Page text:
How to Utilize Intermittent Compression Devices to Prevent Venous Thrombosis
In the United States, there are more than 1 million total joint arthroplasty surgeries performed each year. That number is growing, and is expected to reach 4 million by 2030. Total joint surgeries have become routine, and many of these surgeries are now outpatient.
Like most medical procedures, routine doesn’t mean these surgeries are risk free. Any type of alterations to a patient’s physiology means there is a margin for risk exposure. Joint replacement surgeries involve risks such as:
- Blood loss
- Anesthesia side effects
- Blood clots in various forms
Various Forms of Blood Clots
Saying that a patient is at risk for a blood clot could mean a variety of different things. A blood clot is a gelatinous mass of fibrin and blood cells that is created by the coagulation of blood as a result of the body trying to naturally stop bleeding. After surgery, blood clots are formed after blood loss and the body is not circulating blood due to lack of movement.
Blood clots after surgery can develop into deep vein thrombosis (DVT), a pulmonary embolism (PE), or venomous thrombosis (VT.) Each of these diagnoses are ways that blood clots present themselves in a deadly way.
DVT– Deep vein thrombosis is when a blood clot is formed in the deep veins stopping blood flow.
PE– A pulmonary embolism happens when a blood clot travels through the bloodstream to the lungs and disrupts blood flow. If left untreated, there is a 30% death. However, about 10% of individuals with a PE die immediately.
VT– Venous thrombosis is a general diagnosis referring to blog clots in the veins and includes DVT and PE.
Causes of Venous Thrombosis
Someone is most at risk for a VT following surgery or during periods of infection or inflammation. Lack of movement also plays a major role in the development of dangerous blood clots. There are several factors such as age, weight, and previous conditions that could make someone more at risk for venomous thrombosis. Some people are also genetically at-risk for blood clot related illnesses.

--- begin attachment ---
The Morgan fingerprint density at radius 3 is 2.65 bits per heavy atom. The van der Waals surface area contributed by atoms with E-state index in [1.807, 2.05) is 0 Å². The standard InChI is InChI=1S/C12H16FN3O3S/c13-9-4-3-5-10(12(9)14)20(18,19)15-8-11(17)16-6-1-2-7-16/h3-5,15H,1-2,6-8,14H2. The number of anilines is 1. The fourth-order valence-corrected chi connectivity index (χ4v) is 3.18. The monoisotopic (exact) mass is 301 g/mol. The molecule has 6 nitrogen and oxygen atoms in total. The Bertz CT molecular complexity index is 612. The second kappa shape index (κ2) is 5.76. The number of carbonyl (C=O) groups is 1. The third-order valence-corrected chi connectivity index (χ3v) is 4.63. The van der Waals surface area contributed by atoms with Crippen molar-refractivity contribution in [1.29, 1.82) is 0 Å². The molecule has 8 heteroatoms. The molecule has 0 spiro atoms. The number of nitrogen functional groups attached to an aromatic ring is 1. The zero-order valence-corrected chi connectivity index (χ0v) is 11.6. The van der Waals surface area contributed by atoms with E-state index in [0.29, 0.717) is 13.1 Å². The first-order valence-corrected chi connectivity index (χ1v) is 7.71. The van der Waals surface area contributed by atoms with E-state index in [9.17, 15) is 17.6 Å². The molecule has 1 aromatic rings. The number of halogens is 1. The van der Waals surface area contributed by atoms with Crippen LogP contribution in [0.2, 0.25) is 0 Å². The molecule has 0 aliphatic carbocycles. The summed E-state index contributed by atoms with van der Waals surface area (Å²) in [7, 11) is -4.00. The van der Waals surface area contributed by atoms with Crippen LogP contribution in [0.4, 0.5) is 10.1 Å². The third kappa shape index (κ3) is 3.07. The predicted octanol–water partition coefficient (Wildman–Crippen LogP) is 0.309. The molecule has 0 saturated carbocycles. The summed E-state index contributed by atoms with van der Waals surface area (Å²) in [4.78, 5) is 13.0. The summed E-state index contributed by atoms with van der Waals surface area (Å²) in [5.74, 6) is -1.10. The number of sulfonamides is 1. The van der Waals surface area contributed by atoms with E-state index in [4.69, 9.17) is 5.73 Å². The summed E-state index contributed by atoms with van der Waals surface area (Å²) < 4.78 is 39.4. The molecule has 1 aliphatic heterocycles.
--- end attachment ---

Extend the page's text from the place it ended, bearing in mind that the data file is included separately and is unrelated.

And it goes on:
VT is not a new diagnosis. But, it is persistent and completely preventable. More than 540,000 hospitalized patients develop VTE annually. More than half of those cases are diagnosed within three months of hospitalization.
There are several preventative measures for VT, yet it is one of the leading causes of avoidable hospital deaths. While preventable and somewhat common, fewer than 50% of hospitalized patients receive VT prevention measures.
Blood clots can be prevented with anticoagulant medication or intermittent compression devices.
The role of Intermittent Compression Devices to Prevent Blood Clots
Intermittent Compression Devices, or ICDs, fit snug around the calf and fill with air, squeezing the legs to increase blood flow. The compression aspect of ICDs help bring oxygen to the blood stream allowing blood to flow in its natural state.
Deep vein thrombosis starts with a blood clot in a patient’s deep veins within their legs. Deep veins have the responsibility of moving blood back toward the heart- which is how DVTs are deadly. Because post-surgical patients aren’t walking as much as normal, blood can become blocked and pool together- causing the clot.
Symptoms include swelling, pain, and tenderness in the leg.
There are a variety of intermittent compression devices on the market. The PlasmaFlow is made for patients who have been discharged from a surgery center. These are great for patients who are more active as there are not any cords or cables.
However, Compression Solutions offers the Triple Play which is a DVT prevention cuff that can be used in conjunction with ice packs allowing for cold therapy with compression. This can be used in a clinical or at-home setting.
How to Use an Intermittent Compression Device
For patients using a compression device, make sure the entire cuff is enclosed around the leg. The device should feel like a blood pressure cuff- filling with air and squeezing the leg, before deflating.